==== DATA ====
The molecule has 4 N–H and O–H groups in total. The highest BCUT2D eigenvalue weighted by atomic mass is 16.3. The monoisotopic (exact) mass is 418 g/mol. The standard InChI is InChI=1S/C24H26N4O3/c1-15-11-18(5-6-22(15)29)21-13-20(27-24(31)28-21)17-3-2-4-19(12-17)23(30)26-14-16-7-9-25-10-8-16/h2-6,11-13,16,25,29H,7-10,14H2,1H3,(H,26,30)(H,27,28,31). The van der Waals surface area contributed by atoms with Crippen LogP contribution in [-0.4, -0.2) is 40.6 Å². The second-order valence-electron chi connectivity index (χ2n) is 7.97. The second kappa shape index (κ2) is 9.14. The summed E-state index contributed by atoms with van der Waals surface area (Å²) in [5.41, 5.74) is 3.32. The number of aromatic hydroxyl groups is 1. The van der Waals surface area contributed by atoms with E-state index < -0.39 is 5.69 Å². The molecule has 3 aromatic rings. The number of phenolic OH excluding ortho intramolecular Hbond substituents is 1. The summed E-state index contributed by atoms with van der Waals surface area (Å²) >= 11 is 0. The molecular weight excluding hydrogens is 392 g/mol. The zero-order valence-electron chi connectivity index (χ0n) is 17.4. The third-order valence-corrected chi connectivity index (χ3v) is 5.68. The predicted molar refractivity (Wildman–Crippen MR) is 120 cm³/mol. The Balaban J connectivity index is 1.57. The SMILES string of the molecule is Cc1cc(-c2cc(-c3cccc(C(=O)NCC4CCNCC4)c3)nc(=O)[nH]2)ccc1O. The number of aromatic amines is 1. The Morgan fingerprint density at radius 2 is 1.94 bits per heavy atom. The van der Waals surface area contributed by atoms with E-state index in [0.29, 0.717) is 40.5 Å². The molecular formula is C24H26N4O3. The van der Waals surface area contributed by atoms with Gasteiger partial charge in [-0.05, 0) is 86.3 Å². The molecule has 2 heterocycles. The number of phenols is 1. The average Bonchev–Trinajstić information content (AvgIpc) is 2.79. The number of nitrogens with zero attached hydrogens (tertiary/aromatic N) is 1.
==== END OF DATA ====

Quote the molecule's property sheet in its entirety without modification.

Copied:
The molecule has 4 N–H and O–H groups in total. The highest BCUT2D eigenvalue weighted by atomic mass is 16.3. The monoisotopic (exact) mass is 418 g/mol. The standard InChI is InChI=1S/C24H26N4O3/c1-15-11-18(5-6-22(15)29)21-13-20(27-24(31)28-21)17-3-2-4-19(12-17)23(30)26-14-16-7-9-25-10-8-16/h2-6,11-13,16,25,29H,7-10,14H2,1H3,(H,26,30)(H,27,28,31). The van der Waals surface area contributed by atoms with Crippen LogP contribution in [-0.4, -0.2) is 40.6 Å². The second-order valence-electron chi connectivity index (χ2n) is 7.97. The second kappa shape index (κ2) is 9.14. The summed E-state index contributed by atoms with van der Waals surface area (Å²) in [5.41, 5.74) is 3.32. The number of aromatic hydroxyl groups is 1. The van der Waals surface area contributed by atoms with E-state index < -0.39 is 5.69 Å². The molecule has 3 aromatic rings. The number of phenolic OH excluding ortho intramolecular Hbond substituents is 1. The summed E-state index contributed by atoms with van der Waals surface area (Å²) >= 11 is 0. The molecular weight excluding hydrogens is 392 g/mol. The zero-order valence-electron chi connectivity index (χ0n) is 17.4. The third-order valence-corrected chi connectivity index (χ3v) is 5.68. The predicted molar refractivity (Wildman–Crippen MR) is 120 cm³/mol. The Balaban J connectivity index is 1.57. The SMILES string of the molecule is Cc1cc(-c2cc(-c3cccc(C(=O)NCC4CCNCC4)c3)nc(=O)[nH]2)ccc1O. The number of aromatic amines is 1. The Morgan fingerprint density at radius 2 is 1.94 bits per heavy atom. The van der Waals surface area contributed by atoms with E-state index in [0.29, 0.717) is 40.5 Å². The molecular formula is C24H26N4O3. The van der Waals surface area contributed by atoms with Gasteiger partial charge in [-0.05, 0) is 86.3 Å². The molecule has 2 heterocycles. The number of phenols is 1. The average Bonchev–Trinajstić information content (AvgIpc) is 2.79. The number of nitrogens with zero attached hydrogens (tertiary/aromatic N) is 1.